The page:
On The Road

PHEV is A-OK: Outlander is well-equipped but has limitations


courtesy of Mitsubishi
Wildly popular in Europe, the Mitsubishi Outlander PHEV has now come to the U.S. The 2019 version of the plug-in hybrid delivers only 22 miles of range on a single battery charge, however, which means most Bay Area commuters will have to rely heavily on the gas engine.

I wanted to like the 2019 Mitsubishi Outlander PHEV (Plug-in Hybrid Electric Vehicle) GT S-AWC. And, in a lot of ways, I do, and have for some time.

Two years ago, the gasoline-powered version of this machine got me over Donner Pass and back in a snowstorm. Even then, I acknowledged the Outlander’s age (despite a new one in 2014, this is very much a 2010-era machine), but the value equation – surefootedness, a reasonably powerful V-6 engine and feature content including a 710-watt Rockford Fosgate audio system for less than $35,000 – won the day for the Outlander.

But now, the United States gets the Outlander PHEV. It has been a hit in Europe – the best-selling plug-in hybrid over there, in fact. There’s no doubt that has something to do with the shorter distances between cities, and that government officials in the most congested districts are increasingly banning internal combustion engines.

With the Outlander PHEV, you can charge the battery to deliver 22 miles of range, press the hold button that keeps that electric power in reserve and then drive it as a pure electric when required or desired.

Part of this is my fault: The driving I had planned for the eight days we had the Outlander PHEV was the polar opposite of its strength. My wife and I stretched the three-day Martin Luther King Jr. Day holiday weekend to six days and escaped the cold and rain of Northern California for fun in the sun in Palm Springs. We traveled to the understaffed but open (during the government shutdown) Joshua Tree National Park and came home via the mountain town of Idyllwild and hit Santa Monica for a lunch stop.

There was no time to charge the Outlander PHEV before leaving, though it does a remarkable job regenerating through braking, and there are few Quick Charging stations in the areas where we traveled. So, apart from building up 15 or so of the 22 miles of pure electric capability the vehicle has through regenerative braking on the back roads to I-5 as we left town, I drove it as a gasoline-powered vehicle. And it did pretty well, averaging 28.5 mpg during steady cruising on the interstate.

Space, fuel limitations

But the inclusion of the battery pack required space compromises, and one of the Outlander PHEV’s compromises is an 11.3-gallon fuel tank. I never let the needle drop below a quarter-tank, so what could have, in other vehicles, been a tank to Los Angeles, a tank to and around Palm Springs, Joshua Tree National Park and back to L.A., and a third tank back home ended up being nine fuel stops from beginning to end.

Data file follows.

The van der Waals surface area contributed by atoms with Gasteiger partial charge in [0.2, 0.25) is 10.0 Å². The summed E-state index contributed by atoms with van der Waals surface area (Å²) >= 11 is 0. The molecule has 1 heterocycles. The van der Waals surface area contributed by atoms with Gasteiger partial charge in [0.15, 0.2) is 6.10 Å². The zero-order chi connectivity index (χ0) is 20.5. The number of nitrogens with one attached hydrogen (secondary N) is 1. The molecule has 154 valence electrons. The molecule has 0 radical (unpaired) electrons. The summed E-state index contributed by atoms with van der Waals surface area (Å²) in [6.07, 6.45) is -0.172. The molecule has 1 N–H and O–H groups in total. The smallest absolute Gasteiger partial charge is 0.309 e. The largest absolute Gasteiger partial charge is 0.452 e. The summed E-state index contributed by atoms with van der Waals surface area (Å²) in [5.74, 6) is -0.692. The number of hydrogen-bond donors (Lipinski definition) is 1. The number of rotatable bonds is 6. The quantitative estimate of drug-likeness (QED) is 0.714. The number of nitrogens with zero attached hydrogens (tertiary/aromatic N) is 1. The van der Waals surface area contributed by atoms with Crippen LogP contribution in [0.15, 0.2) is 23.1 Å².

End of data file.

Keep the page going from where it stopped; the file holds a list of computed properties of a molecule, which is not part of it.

And the gasoline engine’s output of 114 horsepower is severely challenged by mountain roads like the Palms to Pines Highway linking Palm Springs and Idyllwild.

Finally, there are limitations as well to the fuel economy provided by the Outlander PHEV. If you can charge it daily and drive less than 22 miles between charges, you’re golden. But those 22 miles take a lot longer to get than, say, the Chevy Bolt, which can get 238 miles in a shade over an hour on a DC fast charger. A full recharge on one of those for the Mitsu takes approximately half an hour, during which the Bolt would regain roughly 110 miles range.

On a Level 2 charger (the more common kind in public spaces and home garages), the Outlander PHEV takes three and a half hours to gain back those 22 miles. And on home current – the good old-fashioned extension cord – you’re looking at eight hours.

The U.S. Environmental Protection Agency puts the miles per gallon gasoline equivalent (MPGe) rating for the 2019 Mitsubishi Outlander PHEV at 74. I keep a list of the MPGe ratings for EVs and PHEVs I’ve reviewed. The Toyota Prius Prime is at the top with 133. The Chevy Bolt and Hyundai Ioniq tie for second at 119. The Ford Fusion Platinum Energi, also a PHEV, ranked lowest at 97 – until now.

Upsides? The Outlander PHEV GT S-AWC comes well-equipped, including the 710-watt Rockford Fosgate audio system with Apple CarPlay and HD Radio. Mitsubishi has redesigned the front seats, taking them from among the least comfortable out there to among the most comfortable.

It has all the creature comforts we enjoyed so much in the 2017 gasoline-powered Outlander GT S-AWC, but the plug-in hybrid technology affects the price. Base is $41,495. Ours also had $295 added to the sticker for Pearl White paint and $135 for carpeted floormats and portfolio. With $995 destination and handling, that’s $42,920.

And at that price, I have to question whether, even if I drove fewer than 22 miles between charges, the Outlander PHEV makes sense. It is, at present, the only plug-in SUV out there. But that’s not going to last forever. On the day competition arrives, even in Europe where the Outlander PHEV does well, its limitations may be its undoing.

Mike Hagerty has been writing about cars since 1997 and is on the board of the San Francisco-based Western Automotive Journalists. He is the co-host/co-anchor of the KFBK Afternoon News (93.1 FM/1530 AM) in Sacramento. To read more of his reviews, visit tirekicker.blogspot.com.

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